This is a GradHacker post by Andrea Zellner, PhD candidate in Ed Tech/Ed Pysch at Michigan State University, @andreazellner
A few weeks ago, I wrote a post about using Twitter as way to develop an academic identity . Mike M. asked me about the large amount of people who I follow and how I go about "filtering out the noise." That question inspired this post because I realized that, while I spend a lot of time discussing how to engage with various social media sites, I rarely talk about when and why I intentionally disengage with them.
Since I am known among my friends and family as a "tech" person, they often gleefully send me links about how unhealthy it is to always be "on." I can respond that I do, in fact, take breaks from my consumption and creation on the internet. Despite being an Ed Tech graduate student, a self-described "obsessive" tweeter, and frequent blogger on various sites, I still find time to disconnect from the machine. As enthusiastic as I am about the promise of technological tools and internet sites, I find that balancing that enthusiasm with other activities helps me to avoid the potential negative impacts of being constantly engaged.
Email. Twitter. Facebook. The constant pinging of our phones. The allure of just one more game of Bejeweled or Angry Birds or Draw Something. These small moments of connection can turn into an unhealthy avalanche of distraction. A number of authors have tackled this issue. In Hamlet's BlackBerry, author William Powers  advocates for the Digital Sabbath. The New York Times published an article called The Joy of Quiet , which advocated for quiet contemplation in order to protect one's muse. Noted social media scholar danah boyd  outlines her own approach to taking an email sabbatical  (come on: doesn't that sound heavenly?).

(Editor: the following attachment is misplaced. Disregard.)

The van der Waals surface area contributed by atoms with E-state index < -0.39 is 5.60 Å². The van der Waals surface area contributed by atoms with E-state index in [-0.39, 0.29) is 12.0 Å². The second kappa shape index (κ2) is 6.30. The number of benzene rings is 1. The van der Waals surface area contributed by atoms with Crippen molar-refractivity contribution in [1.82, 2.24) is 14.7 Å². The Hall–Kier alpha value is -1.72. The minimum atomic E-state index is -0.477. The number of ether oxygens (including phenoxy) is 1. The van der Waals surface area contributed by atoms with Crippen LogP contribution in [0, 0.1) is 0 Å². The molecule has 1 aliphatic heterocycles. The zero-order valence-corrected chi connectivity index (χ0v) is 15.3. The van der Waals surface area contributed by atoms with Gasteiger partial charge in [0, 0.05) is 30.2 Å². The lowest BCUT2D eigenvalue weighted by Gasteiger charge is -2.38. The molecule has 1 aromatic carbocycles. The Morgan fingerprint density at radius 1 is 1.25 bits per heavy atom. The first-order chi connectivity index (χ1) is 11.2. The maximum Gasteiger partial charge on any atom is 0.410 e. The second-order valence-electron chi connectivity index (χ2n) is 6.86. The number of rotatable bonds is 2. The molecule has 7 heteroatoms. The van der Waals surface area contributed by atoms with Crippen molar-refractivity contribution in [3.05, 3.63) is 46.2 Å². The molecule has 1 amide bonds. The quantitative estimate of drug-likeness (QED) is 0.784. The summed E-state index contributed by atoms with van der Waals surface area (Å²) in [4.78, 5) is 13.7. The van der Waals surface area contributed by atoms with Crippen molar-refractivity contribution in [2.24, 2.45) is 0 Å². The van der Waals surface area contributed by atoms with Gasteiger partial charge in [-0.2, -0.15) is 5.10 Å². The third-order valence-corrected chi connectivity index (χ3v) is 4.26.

Personally, I give myself what I think of as a "twabbatical" for a full twenty-four hours every week. I begin my digital detox on Saturday night and resume electronic communication on Sunday evenings. Even with a twenty-four email response policy for student emails that I receive, I figure that if someone emails me at 9:31 pm on Saturday night, I can still respond when I log back in at 9:30 pm on Sunday for a response and be within the spirit of the policy. I fully admit to missing Twitter on Sundays, and have been known to fully delete the offensive apps from my phone for the day and reinstall them in the evening in order to avoid the temptation of the quick peek. If there is a particular week where it isn't in my best interest to skip engaging with digital devices, than I don't take my time off. I find that since I began this habit of disconnecting for a small window each week that I return to higher productivity on Monday morning. Also, I don't end up with that overwhelming sense of dread and burnout that used to follow me around.
How do you balance your digital and nondigital lives? Let us know in the comments!